Cannabis is the most widely used drug in the world, with nearly 200 million people annually estimated to take it in some capacity — a figure that continues to grow as wider mainstream acceptance has given rise to pushes for legalized recreational use. But its popularity may come with significant cognitive consequences, as a new study found that heavy marijuana use during adolescence can lead to a decrease in IQ.
The research, published Jan. 27 in Psychological Medicine, studied more than 6,000 individuals across seven different cohort studies, and found that there was a correlation between frequent or dependent cannabis usage during youth and a decline in intellectual quotient of approximately two points on average.
Participants had their baseline IQ established prior to when they began engaging in frequent cannabis use, which was defined as using cannabis at least once a week for six months, and/or having greater than 25 reported lifetime uses, and/or receiving a formal diagnosis of cannabis dependency. Members of the control group reported having used little to no cannabis, with less than five uses reported in their lifetime. The participants’ IQ was then assessed again at a later follow-up date, which varied depending on the cohort study used; the age at follow-up ranged from about 18 years old to 38 years old.
The findings highlight the risks that heavy cannabis usage can present during youth, which are made potentially more dangerous due to how the brain is still developing at that time, according to Emmet Power, a clinical research fellow at the Royal College of Surgeons in Ireland and an author of the study.
A key issue in this line of research is that neurodevelopment doesn’t stop when a person turns 18 years old and is legally considered an adult, but continues until at least a person’s mid-20s, Power said. Early onset cannabis use has other associated risks, including other substance use disorders, major depression and poor educational or occupational outcomes.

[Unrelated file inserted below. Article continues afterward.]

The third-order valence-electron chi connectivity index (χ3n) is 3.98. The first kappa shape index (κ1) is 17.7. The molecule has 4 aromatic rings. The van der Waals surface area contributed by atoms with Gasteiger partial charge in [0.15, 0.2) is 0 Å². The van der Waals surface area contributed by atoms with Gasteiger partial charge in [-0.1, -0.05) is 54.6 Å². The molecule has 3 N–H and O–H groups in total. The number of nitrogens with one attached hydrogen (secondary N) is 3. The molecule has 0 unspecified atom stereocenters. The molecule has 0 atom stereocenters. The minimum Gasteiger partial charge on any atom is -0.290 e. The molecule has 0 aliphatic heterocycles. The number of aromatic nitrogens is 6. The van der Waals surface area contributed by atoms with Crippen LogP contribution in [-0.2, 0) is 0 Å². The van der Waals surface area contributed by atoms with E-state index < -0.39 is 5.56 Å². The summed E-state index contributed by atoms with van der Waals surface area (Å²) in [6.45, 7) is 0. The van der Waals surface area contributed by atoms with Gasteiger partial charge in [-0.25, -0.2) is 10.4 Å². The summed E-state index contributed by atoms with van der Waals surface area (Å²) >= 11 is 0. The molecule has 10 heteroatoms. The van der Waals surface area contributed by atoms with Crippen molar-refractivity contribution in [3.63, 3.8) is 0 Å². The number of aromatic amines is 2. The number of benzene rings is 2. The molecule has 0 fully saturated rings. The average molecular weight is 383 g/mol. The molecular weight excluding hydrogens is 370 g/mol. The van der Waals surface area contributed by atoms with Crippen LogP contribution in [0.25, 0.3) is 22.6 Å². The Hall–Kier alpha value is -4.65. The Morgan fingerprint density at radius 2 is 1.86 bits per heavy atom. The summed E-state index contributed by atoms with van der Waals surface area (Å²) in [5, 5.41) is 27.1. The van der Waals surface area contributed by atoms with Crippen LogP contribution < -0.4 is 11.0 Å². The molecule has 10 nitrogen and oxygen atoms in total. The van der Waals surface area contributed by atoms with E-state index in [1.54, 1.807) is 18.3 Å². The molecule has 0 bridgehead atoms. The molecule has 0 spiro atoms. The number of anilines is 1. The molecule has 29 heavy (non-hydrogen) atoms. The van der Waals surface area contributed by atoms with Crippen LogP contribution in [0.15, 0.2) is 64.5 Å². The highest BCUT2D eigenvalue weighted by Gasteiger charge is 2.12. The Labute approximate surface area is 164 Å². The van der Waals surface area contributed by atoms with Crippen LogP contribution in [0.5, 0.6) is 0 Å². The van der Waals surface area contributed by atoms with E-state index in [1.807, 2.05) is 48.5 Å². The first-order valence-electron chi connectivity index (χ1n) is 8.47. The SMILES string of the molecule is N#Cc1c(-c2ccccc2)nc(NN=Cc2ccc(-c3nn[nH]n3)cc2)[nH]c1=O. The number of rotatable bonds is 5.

“Emerging neuroimaging evidence also suggests that cannabis is associated with alterations in typical neurodevelopmental processes,” Power added. “There is significant biological plausibility in characterizing early and mid-adolescence as particularly high-risk periods in terms of cannabis use.”
Though cannabis has seen increasing use in a medical context, Power stressed that the potential risks for harm may outweigh any potential benefit of its usage, adding that quality data regarding medical marijuana is hard to come by.
“It’s interesting that so many jurisdictions have diverged from standard therapeutic drug approval practice around cannabis,” Power said. “This is not in line with my understanding of what good evidence-based medical research and practice is. The ethical principle of ‘First do no harm’ needs to apply not only to our patient interactions but also to our policy advocacy.”
Given that the study’s findings show how high levels of cannabis use can impact a developing brain, Power noted that there need to be better policies in place in order to protect adolescents, especially as the mainstream popularity of the drug continues to rise.
“The benefits and harms of legalization need to be much more clearly understood in differing contexts, and whenever I communicate on this topic I try and impart evidence about what I know about — specifically, the risks around cannabis use in young people,” Power said. “Ideally, any change in policy around substance use would be heavily weighted towards protecting, particularly, young people from harm and potential lifelong disability from severe substance use disorder or psychotic disorders related to substance use.”
The takeaway from this study is simply that frequent cannabis usage is associated with a decline in IQ, Powers said, but more work is yet to be done in researching the subject. The research team, which is based out of Ireland, is engaging with a coalition of youth, government, community, and public health stakeholders in order to implement a prevention program called Planet Youth, which is aimed at reducing youth drug usage.
“It’s something I am really excited about, as it has potential to significantly enrich young people’s lives in Ireland by focusing on protective factors through strong youth-community engagement and an interdisciplinary, capacity-building, evidence-based approach,” Powers said. “We are also looking at a number of different aspects of the effects of cannabis use on inflammation in youth and mental health associations of cannabis use in large longitudinal population samples of young people.”
The article, “Intelligence quotient decline following frequent or dependent cannabis use in youth: a systematic review and meta-analysis of longitudinal studies,” was published on Jan. 27, 2021 in Psychological Medicine. It was authored by Emmet Power, Sophie Sabherwal, Colm Healy, Aisling O’Neill, David Cotter, and Mary Cannon, all of the Royal College of Surgeons in Ireland.